In an inspired bit of stagecraft, Senate Banking Committee Chairman Christopher Dodd reported today on a meeting with Fed chairman Ben Bernanke and Treasury secretary Henry Paulson that the Fed stood ready to use “all of the tools at his disposal” to address the current money market liquidity meltdown and general credit market distress.
This was brilliant. Neither Bernanke nor Paulson has made a reassuring statement in their own names (Paulson’s remarks were if anything sobering). This gives Bernanke wriggle room, particularly since investors projected what they wanted to hear onto Dodd’s remarks, namely, that the Fed stands ready with an open checkbook. For the moment, the money markets have abruptly reversed their flight to quality, a very positive development. As the Financial Times tells us,
Money markets on Tuesday staged a dramatic reversal of Monday’s flight to safety, after an influential US senator fuelled expectations that the US Federal Reserve would soon cut interest rates…..
The revelation helped turned around investor sentiment after an earlier warning by Mr Paulson that there was no quick solution to problems in credit markets….
Fed sources played down the significance of Mr Dodd’s remarks, indicating that there was no change in Fed policy since Friday, when it put out a statement saying it was “prepared to act as needed to mitigate the adverse effects on the economy arising from the disruptions in financial markets”.
While our “smoke and mirrors” headline may sound dismissive, it is important to recognize that Fed’s tools, the ones Dodd invoked, are few in number and crude indeed. And the crisis in the money markets was a crisis of confidence, a panicked, irrational overreaction to some legitimate underlying issues.
The more the Fed can rely on legerdemain rather than liquidity to keep the markets functioning, the better off we will be. It seems that a real pol like Dodd is giving lessons to the newbies.
Martin Wolf over at the Ft is predicting a cut in a piece I found very interesting.
Here is an excerpt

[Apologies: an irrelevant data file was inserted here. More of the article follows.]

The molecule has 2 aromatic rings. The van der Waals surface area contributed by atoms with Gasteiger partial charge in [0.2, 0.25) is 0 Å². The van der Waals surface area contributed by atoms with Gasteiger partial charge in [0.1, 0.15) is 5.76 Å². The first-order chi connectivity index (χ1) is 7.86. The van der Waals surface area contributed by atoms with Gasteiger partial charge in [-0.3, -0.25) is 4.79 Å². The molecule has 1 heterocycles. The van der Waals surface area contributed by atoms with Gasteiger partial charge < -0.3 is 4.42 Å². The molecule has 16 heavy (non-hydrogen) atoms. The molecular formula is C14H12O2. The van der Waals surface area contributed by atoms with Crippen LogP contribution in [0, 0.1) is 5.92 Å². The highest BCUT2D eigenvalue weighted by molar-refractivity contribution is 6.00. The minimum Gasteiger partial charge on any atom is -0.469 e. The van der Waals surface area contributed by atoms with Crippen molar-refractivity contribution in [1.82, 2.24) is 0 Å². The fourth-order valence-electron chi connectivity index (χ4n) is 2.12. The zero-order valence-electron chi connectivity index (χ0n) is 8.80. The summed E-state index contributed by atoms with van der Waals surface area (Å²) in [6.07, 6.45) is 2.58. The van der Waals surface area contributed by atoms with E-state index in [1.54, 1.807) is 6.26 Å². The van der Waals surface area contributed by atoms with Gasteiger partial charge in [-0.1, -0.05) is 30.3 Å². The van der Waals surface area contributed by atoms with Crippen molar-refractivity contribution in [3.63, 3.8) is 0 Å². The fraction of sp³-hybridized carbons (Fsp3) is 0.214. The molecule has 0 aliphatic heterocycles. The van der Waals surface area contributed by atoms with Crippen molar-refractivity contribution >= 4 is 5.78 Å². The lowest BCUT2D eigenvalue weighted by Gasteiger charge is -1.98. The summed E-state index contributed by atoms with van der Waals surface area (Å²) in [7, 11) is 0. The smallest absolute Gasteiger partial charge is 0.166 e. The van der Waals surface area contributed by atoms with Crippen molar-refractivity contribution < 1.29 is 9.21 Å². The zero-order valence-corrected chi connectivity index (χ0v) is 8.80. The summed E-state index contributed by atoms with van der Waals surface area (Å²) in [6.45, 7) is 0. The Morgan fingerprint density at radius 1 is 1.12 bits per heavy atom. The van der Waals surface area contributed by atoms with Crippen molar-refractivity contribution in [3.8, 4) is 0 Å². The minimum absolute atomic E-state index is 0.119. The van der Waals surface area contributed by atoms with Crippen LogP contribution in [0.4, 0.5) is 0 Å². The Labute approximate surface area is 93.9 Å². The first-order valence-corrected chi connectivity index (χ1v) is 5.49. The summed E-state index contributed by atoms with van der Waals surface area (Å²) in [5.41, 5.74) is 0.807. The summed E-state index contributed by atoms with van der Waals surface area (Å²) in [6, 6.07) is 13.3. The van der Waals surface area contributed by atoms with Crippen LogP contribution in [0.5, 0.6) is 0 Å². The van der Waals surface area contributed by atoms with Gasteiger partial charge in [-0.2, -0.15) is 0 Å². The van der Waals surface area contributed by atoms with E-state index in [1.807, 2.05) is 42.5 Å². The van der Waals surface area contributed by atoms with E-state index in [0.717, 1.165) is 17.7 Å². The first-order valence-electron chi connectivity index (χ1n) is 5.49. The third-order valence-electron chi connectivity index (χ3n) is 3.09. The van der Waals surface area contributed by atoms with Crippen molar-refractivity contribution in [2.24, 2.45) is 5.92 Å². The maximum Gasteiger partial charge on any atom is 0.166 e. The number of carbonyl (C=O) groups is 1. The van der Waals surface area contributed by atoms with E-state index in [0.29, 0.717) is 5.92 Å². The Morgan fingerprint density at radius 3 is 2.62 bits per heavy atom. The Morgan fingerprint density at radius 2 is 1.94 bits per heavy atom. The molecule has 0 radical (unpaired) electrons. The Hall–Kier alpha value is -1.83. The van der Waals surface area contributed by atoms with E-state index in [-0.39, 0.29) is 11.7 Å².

Nothing that has happened has been a product of Fed folly alone. Its monetary policy may have been loose too long. The regulators may also have been asleep. But neither point is the heart of the matter. Assume that the US remains a huge net importer of capital. Assume, too, that US business sees no reason to invest more than its retained profits. Assume, finally, that the government pursues a modestly prudent fiscal policy. Then US households must spend more than their incomes. If they fail to do so, the economy will plunge into recession unless something else changes elsewhere.
This is why the Fed is sure to cut interest rates if today’s crisis seems likely to reduce the supply of credit (as surely it will). Would that work or might the Fed find itself “pushing on a string”, as the Bank of Japan did so painfully in the 1990s and early 2000s? A good guess is that the policy would work. But if it did not, there would be only two ways out: a huge fiscal expansion in the US or a huge reduction in the US current account deficit. The former looks undesirable and the latter inconceivable.
Today’s credit crisis, then, is far more than a symptom of a defective financial system. It is also a symptom of an unbalanced global economy. The world economy may no longer be able to depend on the willingness of US households to spend more than they earn. Who will take their place?